As the state of California moves through the four stages of Governor Gavin Newsom’s Resilience Roadmap, things are starting to open up across the state at varying speeds, from county to county. Bordering the state of Oregon in the northern-most part of the state is the remote Siskiyou County, home to Mount Shasta, at the southern end of the Cascade Mountain Range.
Mount Shasta is also home to what appears to be the first sanctioned race of any kind to take place in California since the Pioneer Spirit 50 Miler went off on March 14, just five days prior to Governor Newsom’s statewide stay-at-home order to help combat the spread of the coronavirus (COVID-19) on March 19.
“What really kind of incentivized me to see if there was any possible way to safely still pull this off has been the support of Public Health, Siskiyou County, and the Shasta-Trinity Forest Service,” said Mount Shasta Trail Runs race director, Ryan Spitz.
The race is scheduled for June 20 and features four distances, from 10k to 50 miles. “Knowing we can’t necessarily sit behind a fear wall forever and if we can do things safely and in a positive fashion, then I don’t see too much risk on my side.” Spitz continued, “I’m still not in a place where I naively think everyone is healthy and immune to it. I understand the safety components and what the virus can do to a person if they contract it, and I’m bringing that lens to how I’m going to be facilitating the race in partnership with public health and the Forest Service. From my conversations with them last week, we’re in agreement that we can safely get people back out on the trails in June.”s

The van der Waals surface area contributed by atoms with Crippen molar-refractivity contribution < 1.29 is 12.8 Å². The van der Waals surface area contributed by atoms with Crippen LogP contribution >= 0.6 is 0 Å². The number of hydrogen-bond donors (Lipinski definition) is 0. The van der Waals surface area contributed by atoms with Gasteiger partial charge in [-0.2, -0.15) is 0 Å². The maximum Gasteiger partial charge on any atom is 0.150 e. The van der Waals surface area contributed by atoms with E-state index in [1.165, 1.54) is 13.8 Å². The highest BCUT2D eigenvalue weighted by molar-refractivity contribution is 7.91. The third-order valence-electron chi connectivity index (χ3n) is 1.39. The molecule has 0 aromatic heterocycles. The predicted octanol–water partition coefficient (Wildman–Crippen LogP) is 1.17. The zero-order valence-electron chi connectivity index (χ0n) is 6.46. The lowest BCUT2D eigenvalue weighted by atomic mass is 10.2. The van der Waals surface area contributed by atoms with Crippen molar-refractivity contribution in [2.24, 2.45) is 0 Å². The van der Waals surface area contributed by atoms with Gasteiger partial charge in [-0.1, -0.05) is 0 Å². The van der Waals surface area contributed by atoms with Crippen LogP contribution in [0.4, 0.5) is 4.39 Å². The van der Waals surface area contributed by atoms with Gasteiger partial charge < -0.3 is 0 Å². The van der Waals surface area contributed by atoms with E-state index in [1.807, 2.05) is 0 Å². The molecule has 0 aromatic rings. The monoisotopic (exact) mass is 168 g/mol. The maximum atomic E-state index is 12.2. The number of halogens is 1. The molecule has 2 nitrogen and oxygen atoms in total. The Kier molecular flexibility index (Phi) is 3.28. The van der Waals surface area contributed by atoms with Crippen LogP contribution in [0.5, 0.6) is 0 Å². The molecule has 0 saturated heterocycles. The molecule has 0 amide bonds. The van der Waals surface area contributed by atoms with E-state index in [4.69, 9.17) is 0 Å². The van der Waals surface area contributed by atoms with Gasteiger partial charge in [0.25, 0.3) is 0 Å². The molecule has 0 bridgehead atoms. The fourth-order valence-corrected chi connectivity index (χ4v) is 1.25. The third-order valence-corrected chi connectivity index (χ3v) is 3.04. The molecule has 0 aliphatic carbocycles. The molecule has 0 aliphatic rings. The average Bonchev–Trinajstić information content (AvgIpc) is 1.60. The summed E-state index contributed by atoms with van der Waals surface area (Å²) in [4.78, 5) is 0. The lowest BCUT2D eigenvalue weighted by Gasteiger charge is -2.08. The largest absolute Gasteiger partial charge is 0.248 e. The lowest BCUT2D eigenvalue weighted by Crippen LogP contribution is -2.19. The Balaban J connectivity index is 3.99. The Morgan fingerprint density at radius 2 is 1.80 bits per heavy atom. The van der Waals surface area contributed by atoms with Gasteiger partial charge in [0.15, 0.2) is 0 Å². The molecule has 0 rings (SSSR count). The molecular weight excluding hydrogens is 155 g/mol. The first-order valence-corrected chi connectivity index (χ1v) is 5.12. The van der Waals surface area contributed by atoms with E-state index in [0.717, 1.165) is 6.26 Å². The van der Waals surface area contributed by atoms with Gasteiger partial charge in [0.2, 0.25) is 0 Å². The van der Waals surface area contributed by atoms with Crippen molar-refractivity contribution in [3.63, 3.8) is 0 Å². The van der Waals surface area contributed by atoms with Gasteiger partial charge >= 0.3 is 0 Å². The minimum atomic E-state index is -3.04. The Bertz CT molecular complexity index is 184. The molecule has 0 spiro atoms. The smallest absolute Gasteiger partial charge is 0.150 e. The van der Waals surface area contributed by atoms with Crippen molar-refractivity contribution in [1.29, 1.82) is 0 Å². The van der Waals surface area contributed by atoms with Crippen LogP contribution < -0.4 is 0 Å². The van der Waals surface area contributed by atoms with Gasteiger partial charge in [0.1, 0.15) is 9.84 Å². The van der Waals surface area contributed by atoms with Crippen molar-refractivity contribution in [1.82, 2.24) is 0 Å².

Many of the more populous regions in California have just recently moved into stage two of the re-opening where lower-risk workplaces have been permitted to open on a county-by-county basis with specific social distancing requirements. According to the state’s COVID-19 county variance data, Siskiyou County is further along into stage two and conceivably could be well into stage three by the June 20 race date.
In the last 14 days, there has been just one new reported case of COVID-19, with zero deaths reported and only a total of six positive cases in the entire county. The total population of Siskiyou County is 43,956, much of it being very rural and remote.